Orphaned, that save at hollowest ebb of all
Year--tides, peers not the savage surges o'er,
Nor airs her pearl and coral, childish store,
I' the golden light; nor ever,--while befal
Others, such less joys oft,--rejoins, by chance
Her kindred lands; gift compensative none
Desiring for life--long suppression more
Than this, eternized to her,--the sun's glance;
So, from time's deeps emergent, and the flood
Refluous, of life and death, my soul, in thine,
O God! sole spirit of universal good,
Oned with all blessed, the unnumbered multitude;
Immortal, mystic, militant, and divine,
Would in thine eye--light bask, thy governance.'
No after sound nor sign. The renovate sphere
Good thus world victor, evil o'erthrown,--us, here
Biding God's ends, see, angels! Dost not fear
Fiend! late my foe, fate's future, deadlier pass?

Lucifer.  Have not I triumphed o'er the world that was?

God.  Prince of the powers of air, thy doom is nigh.
The prison and place of spirits shall be for thee
As for all these guilt 'complices thine, thou hast wronged
For a time one proper mansion: they in pain
Emendative: thou, evil!

Lucifer. And what if I
Heart--hardened, still endure? While lasts the world,
Thou mayst restrain, confine; not make to cease.

God.  Him lead ye angels into Hades, there
To await my will while the world's sabbath lasts.
These souls elect, self purified, fore--called
Who die not, nor, who through my favour, lose
Unconscious, by death's intermediate sleep,
Nor expiative amercement, joy in me,
Who, righteous souls of all earth's epochs passed,
All faiths, all grades of mind, here from the tomb
First--born, the truth, in heaven once gospelled, prove;
That faith should conquer misbelief, the good
All ill subject, virtue all sin; and these
Led by one sampling soul, forechosen of love,
First fruits of life celestial which their breast
Fills,--shall the earth, now renovated, indwell.

Angels.  Be it Lord as thou dost will, with us, with all.

God.  Angel of earth, and thou bright Phanuel, sole
In the infinite presence, visible of thyself,
And you, ye astral souls, who, latewhile, here,
Earth's end, as rise, saw, and this unfixed mean
Of seeming chaos; who still animate, guide,
Or train the orblets to your genial care
Consigned, and in your charge as in my love
Happy, know, all, if, sumless times now gone
Earth's mountainous frame to upbuild, from central base,
To airiest battlement once I willed, 'twas not
Necessity clogged my hands, nor forced compute
Of infinite atomies; no, my power as choice
Untrammelled, see, angel of starry earth,
My special promise once in heaven's records
Enrolled, shall be fulfilled. While time beholds
Orbs vaster, scattered into particles, dim
The surface of eternity's flood, conjoin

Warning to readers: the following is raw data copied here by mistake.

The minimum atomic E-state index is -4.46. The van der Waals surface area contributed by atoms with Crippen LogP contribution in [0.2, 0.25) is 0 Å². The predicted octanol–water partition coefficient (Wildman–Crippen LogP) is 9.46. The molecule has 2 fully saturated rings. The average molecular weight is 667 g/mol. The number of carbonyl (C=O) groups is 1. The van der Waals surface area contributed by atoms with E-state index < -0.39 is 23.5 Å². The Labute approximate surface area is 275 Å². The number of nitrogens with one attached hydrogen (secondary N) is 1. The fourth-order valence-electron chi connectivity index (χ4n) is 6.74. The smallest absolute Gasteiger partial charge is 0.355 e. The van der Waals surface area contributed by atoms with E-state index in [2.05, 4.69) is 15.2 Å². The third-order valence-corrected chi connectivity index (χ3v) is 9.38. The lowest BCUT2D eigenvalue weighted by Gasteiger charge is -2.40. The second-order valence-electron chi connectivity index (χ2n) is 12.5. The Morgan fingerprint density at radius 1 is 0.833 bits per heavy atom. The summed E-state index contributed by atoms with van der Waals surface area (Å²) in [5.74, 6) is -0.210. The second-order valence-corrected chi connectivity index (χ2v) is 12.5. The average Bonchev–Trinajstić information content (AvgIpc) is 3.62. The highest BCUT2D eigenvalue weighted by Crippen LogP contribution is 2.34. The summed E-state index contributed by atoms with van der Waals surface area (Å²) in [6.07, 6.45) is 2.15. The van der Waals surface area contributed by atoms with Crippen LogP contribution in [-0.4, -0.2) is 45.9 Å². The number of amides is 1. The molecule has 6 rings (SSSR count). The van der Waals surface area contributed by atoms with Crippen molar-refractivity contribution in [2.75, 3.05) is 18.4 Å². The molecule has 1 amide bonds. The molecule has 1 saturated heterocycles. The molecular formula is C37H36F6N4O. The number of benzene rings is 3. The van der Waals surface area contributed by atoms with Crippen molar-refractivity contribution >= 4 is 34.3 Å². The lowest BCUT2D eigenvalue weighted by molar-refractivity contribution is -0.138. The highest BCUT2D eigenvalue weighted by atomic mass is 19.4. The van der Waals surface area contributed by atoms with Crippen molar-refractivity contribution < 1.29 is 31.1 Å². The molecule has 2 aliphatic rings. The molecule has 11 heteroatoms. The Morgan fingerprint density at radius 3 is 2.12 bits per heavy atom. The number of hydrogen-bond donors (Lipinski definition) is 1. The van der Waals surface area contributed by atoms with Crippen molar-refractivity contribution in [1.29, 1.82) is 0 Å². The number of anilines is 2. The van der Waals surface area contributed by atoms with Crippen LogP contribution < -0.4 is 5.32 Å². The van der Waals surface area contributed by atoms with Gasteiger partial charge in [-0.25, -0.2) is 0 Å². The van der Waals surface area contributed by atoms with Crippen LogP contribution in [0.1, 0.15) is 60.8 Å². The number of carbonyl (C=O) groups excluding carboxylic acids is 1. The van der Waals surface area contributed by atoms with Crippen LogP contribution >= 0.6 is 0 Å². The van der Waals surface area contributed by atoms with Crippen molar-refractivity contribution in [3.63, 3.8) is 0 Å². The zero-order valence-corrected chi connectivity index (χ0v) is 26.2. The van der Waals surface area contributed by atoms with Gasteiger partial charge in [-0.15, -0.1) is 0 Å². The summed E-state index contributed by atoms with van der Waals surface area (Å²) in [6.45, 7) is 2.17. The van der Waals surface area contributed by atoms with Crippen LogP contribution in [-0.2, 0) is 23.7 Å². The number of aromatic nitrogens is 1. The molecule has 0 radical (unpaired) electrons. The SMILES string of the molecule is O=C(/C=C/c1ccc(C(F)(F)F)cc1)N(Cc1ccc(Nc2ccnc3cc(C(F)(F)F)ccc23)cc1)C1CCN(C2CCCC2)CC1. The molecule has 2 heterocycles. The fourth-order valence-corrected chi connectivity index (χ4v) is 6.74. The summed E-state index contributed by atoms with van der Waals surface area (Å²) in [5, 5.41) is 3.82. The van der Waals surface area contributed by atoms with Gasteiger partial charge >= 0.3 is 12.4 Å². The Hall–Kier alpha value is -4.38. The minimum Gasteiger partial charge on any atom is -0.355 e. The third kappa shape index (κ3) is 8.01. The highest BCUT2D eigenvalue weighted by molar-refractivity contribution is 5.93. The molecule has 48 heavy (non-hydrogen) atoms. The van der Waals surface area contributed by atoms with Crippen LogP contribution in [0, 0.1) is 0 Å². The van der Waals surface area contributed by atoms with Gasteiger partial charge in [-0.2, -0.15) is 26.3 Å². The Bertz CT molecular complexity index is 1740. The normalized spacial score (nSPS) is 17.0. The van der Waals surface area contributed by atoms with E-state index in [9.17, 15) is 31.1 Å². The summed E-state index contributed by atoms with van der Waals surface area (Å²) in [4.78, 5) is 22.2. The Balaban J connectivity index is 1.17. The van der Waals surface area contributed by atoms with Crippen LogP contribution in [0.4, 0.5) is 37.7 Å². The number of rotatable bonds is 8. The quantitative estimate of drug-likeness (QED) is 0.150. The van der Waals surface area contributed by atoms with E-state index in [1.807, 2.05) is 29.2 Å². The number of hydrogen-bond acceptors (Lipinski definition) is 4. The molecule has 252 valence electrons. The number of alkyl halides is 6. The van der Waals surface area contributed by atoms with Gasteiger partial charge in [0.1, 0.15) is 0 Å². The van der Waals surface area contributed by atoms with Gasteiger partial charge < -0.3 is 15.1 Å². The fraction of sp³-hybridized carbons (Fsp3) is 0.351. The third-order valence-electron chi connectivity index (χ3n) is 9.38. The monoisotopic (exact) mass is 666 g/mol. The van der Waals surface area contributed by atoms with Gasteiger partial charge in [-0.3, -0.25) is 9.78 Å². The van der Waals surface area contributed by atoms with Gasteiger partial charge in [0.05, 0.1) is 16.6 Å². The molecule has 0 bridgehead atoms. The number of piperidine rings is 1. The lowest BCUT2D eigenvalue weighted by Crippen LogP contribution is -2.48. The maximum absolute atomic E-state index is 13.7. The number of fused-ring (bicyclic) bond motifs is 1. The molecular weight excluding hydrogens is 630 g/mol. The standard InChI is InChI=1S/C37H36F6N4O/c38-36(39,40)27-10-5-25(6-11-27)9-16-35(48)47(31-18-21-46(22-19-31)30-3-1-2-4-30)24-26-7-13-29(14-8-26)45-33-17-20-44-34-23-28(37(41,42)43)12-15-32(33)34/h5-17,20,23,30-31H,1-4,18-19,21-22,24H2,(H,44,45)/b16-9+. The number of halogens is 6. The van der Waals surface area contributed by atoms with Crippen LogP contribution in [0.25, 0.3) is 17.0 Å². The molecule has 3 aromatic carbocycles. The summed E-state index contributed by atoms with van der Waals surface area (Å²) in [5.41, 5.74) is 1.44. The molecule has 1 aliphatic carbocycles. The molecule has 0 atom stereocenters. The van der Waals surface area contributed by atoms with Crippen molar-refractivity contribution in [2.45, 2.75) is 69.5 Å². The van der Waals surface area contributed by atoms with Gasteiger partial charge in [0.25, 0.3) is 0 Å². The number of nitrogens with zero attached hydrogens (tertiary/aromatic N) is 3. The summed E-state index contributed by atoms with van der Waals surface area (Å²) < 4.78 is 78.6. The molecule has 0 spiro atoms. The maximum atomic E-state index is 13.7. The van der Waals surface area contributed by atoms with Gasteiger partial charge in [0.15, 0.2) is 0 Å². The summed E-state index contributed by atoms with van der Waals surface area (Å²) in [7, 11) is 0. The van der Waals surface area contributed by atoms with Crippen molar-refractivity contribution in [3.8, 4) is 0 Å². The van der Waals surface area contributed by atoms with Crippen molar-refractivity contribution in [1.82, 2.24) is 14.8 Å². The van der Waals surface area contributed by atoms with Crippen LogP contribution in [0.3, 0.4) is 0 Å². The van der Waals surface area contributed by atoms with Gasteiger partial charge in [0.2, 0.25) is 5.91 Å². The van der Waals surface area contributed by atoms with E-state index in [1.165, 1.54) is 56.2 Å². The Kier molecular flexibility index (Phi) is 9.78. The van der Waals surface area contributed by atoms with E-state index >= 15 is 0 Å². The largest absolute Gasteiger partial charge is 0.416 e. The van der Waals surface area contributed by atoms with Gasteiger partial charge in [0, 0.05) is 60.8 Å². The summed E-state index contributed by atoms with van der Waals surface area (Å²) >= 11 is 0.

The casual meteor, or for ages drift
Through space extenuate, to minutest motes
Dissolved, even lucent dust, and radiant mist,
Prime manifest of the invisible essence, thine,
Regathering all its elements shall again
Brighten the vital air, fierily refined.
Lo! earth shall live again and, with her sons,
Have resurrection to a brighter being;
And wakening like a bride, or like a morning,
With a long blush of love, to a new life,
Another race of souls shall rule in her,
Creatures all loving, beautiful and holy;
Such,--see them!--as, evil quelled, and justice wrought,
Have vanquished bound and trampled under foot
Their souls' defect, by self--set tendence towards
The absolute good; whom death holds therefore not
In more than freshening slumber, and who, prime
Resurgents of all life, haste now to live.

Luniel.  Heard'st thou the word?

Angel of Earth.  The word I heard, Earth, be!
And earth meseemed in echoing, learned to live.

Phanuel.  So swift the omnific word, scarce syllabled, lo!
The perfect orb, in shape as erst, but made
Purer, aetherial, instantly restored,
As these glad eyes but now behold, to form,
And purified, by God's sole actful word.

Angel of Earth.  Be glad with me, ye angels! Earth from sleep
Regenerative, awakening, all her powers
Her beauties, spring spontaneous; gum and pine
Entwine their shadows; lily and violet blend
Odours; and myrtle and bay on morning gales
Eve's perfumes, stored with starry jasmin, musk,
And rose in amicable exchange, shall strew.

Guardian Angel.  See paradise her growth of nectarous flowers
Revives, to crown the eternal season's hours!
Away, ill; pain, away! Creation, burst
Into one orderly hymn of joy; all life
Sing, voluntary, his love, who willed to make
From evil all good, as all from nothing, first;
Henceforth with changeless boons and beauties rife
For his own glory, and for his creatures' sake;
Of him so loved, all his with rational hope
Endowed that they might trace in nature's scope
Presage of perfectness all lives should take.
No fire, no sea; all elements to one form
Final, of universal use, and plan,
Reverting; air invulnerable of storm;
Earth, pure, transpicuous, shadowless; and man
Apt for commune with God, as he began.

Angels.  The world begins and ends with paradise,
The garden and the city of the blessed;
Begins with paradise and ends with heaven.

Angel of Earth.  Thee, thank we, Lord! all powers of spiritual light,
Concerned thy counsels to partake, and spread
Wideliest we may allwhere the holy ends
Of thy benevolence. Most, earth's warden, I.

God.  Go, angel! guide her as erewhile through heaven.

Luniel.  Sometime my half--gloomed sphere, again may live.

Angel of Earth.  On! on! my world again!
Again we fly
Through heaven's blue plain,
As thought through the eye;
Ye angels keep your heaven.
I earth. For that with God
I have striven;
And have prevailed,
I come once more;
I come to thee, earth!
Like a ship to shore.



Philip James Bailey


Philip James Bailey's other poems:
  1. Festus - 35
  2. Festus - Proem
  3. Festus - 17
  4. Festus - 24
  5. Festus - 42